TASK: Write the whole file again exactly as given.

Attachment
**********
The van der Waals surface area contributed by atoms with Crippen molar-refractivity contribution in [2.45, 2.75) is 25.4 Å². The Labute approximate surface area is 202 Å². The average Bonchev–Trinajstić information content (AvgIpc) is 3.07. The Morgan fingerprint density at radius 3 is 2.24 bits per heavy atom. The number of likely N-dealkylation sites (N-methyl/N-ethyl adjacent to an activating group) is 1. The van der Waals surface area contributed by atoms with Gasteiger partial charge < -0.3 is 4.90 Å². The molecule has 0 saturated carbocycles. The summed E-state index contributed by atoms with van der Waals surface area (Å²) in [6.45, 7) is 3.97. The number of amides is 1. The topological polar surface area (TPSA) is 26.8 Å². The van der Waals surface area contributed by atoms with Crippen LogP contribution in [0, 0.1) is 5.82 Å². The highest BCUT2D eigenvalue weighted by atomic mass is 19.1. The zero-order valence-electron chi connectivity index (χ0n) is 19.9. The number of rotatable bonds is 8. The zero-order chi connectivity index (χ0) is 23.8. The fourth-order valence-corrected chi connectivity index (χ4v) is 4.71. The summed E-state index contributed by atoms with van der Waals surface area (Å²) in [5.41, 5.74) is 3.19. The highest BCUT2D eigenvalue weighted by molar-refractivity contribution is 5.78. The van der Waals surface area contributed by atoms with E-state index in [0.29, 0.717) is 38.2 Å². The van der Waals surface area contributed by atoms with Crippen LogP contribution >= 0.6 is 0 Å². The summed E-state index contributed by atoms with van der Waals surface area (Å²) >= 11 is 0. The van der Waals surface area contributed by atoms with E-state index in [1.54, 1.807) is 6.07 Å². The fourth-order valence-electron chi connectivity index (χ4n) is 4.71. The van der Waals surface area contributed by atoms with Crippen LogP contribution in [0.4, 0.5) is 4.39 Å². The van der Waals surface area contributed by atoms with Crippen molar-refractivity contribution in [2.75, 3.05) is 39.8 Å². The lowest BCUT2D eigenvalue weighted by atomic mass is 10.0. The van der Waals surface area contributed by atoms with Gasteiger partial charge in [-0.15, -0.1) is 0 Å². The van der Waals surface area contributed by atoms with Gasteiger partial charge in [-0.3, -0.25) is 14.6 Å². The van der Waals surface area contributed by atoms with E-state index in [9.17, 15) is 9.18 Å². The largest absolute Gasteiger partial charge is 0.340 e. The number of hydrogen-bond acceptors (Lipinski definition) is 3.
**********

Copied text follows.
The van der Waals surface area contributed by atoms with Crippen molar-refractivity contribution in [2.45, 2.75) is 25.4 Å². The Labute approximate surface area is 202 Å². The average Bonchev–Trinajstić information content (AvgIpc) is 3.07. The Morgan fingerprint density at radius 3 is 2.24 bits per heavy atom. The number of likely N-dealkylation sites (N-methyl/N-ethyl adjacent to an activating group) is 1. The van der Waals surface area contributed by atoms with Gasteiger partial charge < -0.3 is 4.90 Å². The molecule has 0 saturated carbocycles. The summed E-state index contributed by atoms with van der Waals surface area (Å²) in [6.45, 7) is 3.97. The number of amides is 1. The topological polar surface area (TPSA) is 26.8 Å². The van der Waals surface area contributed by atoms with Crippen LogP contribution in [0, 0.1) is 5.82 Å². The highest BCUT2D eigenvalue weighted by atomic mass is 19.1. The zero-order valence-electron chi connectivity index (χ0n) is 19.9. The number of rotatable bonds is 8. The zero-order chi connectivity index (χ0) is 23.8. The fourth-order valence-corrected chi connectivity index (χ4v) is 4.71. The summed E-state index contributed by atoms with van der Waals surface area (Å²) in [5.41, 5.74) is 3.19. The highest BCUT2D eigenvalue weighted by molar-refractivity contribution is 5.78. The van der Waals surface area contributed by atoms with E-state index in [0.29, 0.717) is 38.2 Å². The van der Waals surface area contributed by atoms with Crippen LogP contribution >= 0.6 is 0 Å². The summed E-state index contributed by atoms with van der Waals surface area (Å²) >= 11 is 0. The van der Waals surface area contributed by atoms with E-state index in [1.54, 1.807) is 6.07 Å². The fourth-order valence-electron chi connectivity index (χ4n) is 4.71. The van der Waals surface area contributed by atoms with Crippen LogP contribution in [0.4, 0.5) is 4.39 Å². The van der Waals surface area contributed by atoms with Crippen molar-refractivity contribution in [2.75, 3.05) is 39.8 Å². The lowest BCUT2D eigenvalue weighted by atomic mass is 10.0. The van der Waals surface area contributed by atoms with Gasteiger partial charge in [-0.15, -0.1) is 0 Å². The van der Waals surface area contributed by atoms with Gasteiger partial charge in [-0.3, -0.25) is 14.6 Å². The van der Waals surface area contributed by atoms with E-state index in [9.17, 15) is 9.18 Å². The largest absolute Gasteiger partial charge is 0.340 e. The number of hydrogen-bond acceptors (Lipinski definition) is 3.